A b 2 m 80 in 2 m 80 in excavated length 1 m 40 in 1

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(a) (b) 2 m (80 in.) 2 m (80 in.) Excavated length 1 m (40 in.) 1 m (40 in.) Legend = acoustic emission transducer = shear crack = tensile crack 4 m (160 in.) Test tunnel 2 m (80 in.) 2 m (80 in.) 1 m (40 in.) 5 m (200 in.)
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sensitivity depend on test material size and properties. Typically, high frequency (150 kHz) resonant transducers are used for laboratory specimens, low frequency (60 kHz) resonant transducers are used for middle sized structures measuring 3 to 5 m (120 to 200 in.) and very low frequency (15 kHz) resonant transducers are effective for large structures measuring 10 to 15 m (37 to 50 ft). If the test object is a thin plate, such as a certain type of tensile test object, three-dimensional source location is impossible. In such a case, system analysis can be applied for a two-dimensional transducer placement with four transducers. 17 If an area with known discontinuities in a concrete plate or a vessel wall needs to be monitored and there is access only to the outside of the structure, all the transducers must be placed on the outside planes. Moment tensor analysis is possible in such a case. The analysis has been successful with a large concrete block with all six transducers on the top plane. 12 A special algorithm for a three-dimensional source location was necessary in that case. If a displacement transducer that measures surface displacement is available as an additional seventh transducer, it is possible to evaluate a volume of the formed crack and its time history by inverse analysis. Angles, sizes and formation velocities of fracture facets caused by hydrogen assisted cracking of a stainless steel overlay were quantitatively evaluated. 16 Because the cracks were produced inside the material and the location accuracy of the acoustic emission events (solvable waveform sets) is limited, system solutions cannot be easily verified. To estimate the solution errors and to screen out poor solutions, a postanalysis procedure was developed. 18 Synthesized acoustic emission waveforms are first computed from the crack kinematics determined from solutions obtained by experiments. Then, the procedure is applied to the synthesized waveforms. Finally, the solutions obtained from the experiments are compared with those of theoretical solutions determined from the synthesized waveforms. In this way, it is possible to screen out poor solutions and to verify the reliability of solutions determined from experiments. Conclusions Acoustic emission testing has been widely used to evaluate cracking processes in laboratory specimens and engineering structures because of its high sensitivity to crack initiation and growth. Moment tensor analysis is a very promising technique for fracture studies and monitoring. A quantitative comparison between prediction and actual cracks has been made to validate the technique. It has been shown that the analysis can be used in a wide range of applications for evaluation of structural integrity in the field for various types of structures.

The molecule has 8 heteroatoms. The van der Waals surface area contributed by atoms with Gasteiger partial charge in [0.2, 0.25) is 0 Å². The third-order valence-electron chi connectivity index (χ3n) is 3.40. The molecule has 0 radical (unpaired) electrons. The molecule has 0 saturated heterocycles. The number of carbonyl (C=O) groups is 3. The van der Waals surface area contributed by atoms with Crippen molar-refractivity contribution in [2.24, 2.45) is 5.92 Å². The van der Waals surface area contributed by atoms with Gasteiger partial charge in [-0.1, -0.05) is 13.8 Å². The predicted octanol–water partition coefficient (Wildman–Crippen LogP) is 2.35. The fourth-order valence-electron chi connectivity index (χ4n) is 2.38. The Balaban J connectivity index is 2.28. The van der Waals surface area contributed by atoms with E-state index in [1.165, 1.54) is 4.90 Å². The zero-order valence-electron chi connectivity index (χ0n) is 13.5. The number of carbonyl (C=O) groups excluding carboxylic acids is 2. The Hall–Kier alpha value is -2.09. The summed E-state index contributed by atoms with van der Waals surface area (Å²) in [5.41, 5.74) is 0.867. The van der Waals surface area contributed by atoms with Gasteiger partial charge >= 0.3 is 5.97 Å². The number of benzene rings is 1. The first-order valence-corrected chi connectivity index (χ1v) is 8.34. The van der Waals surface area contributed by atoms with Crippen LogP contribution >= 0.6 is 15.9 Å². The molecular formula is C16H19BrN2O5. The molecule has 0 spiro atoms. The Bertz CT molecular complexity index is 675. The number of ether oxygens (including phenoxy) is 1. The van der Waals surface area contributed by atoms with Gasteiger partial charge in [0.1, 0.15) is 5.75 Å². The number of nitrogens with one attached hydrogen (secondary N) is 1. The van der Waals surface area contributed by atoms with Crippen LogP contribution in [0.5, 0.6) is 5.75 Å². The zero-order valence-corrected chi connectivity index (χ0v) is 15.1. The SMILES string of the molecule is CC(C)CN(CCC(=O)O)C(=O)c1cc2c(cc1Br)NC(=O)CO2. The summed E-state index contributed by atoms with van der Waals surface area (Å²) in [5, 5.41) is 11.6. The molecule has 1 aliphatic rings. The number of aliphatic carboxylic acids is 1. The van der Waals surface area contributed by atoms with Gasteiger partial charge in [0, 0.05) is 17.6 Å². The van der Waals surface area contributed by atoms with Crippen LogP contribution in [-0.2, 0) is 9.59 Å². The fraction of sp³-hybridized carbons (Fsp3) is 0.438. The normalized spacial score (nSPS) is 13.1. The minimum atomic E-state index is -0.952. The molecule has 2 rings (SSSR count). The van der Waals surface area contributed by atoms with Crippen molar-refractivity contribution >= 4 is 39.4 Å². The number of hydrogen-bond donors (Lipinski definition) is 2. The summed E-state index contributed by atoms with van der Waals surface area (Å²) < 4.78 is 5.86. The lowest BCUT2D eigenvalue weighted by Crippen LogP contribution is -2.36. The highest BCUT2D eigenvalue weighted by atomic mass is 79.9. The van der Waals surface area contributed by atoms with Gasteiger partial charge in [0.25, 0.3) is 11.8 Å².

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  • Fall '19
  • The Land, Nondestructive testing, Acoustic Emission, Acoustic Emission Testing

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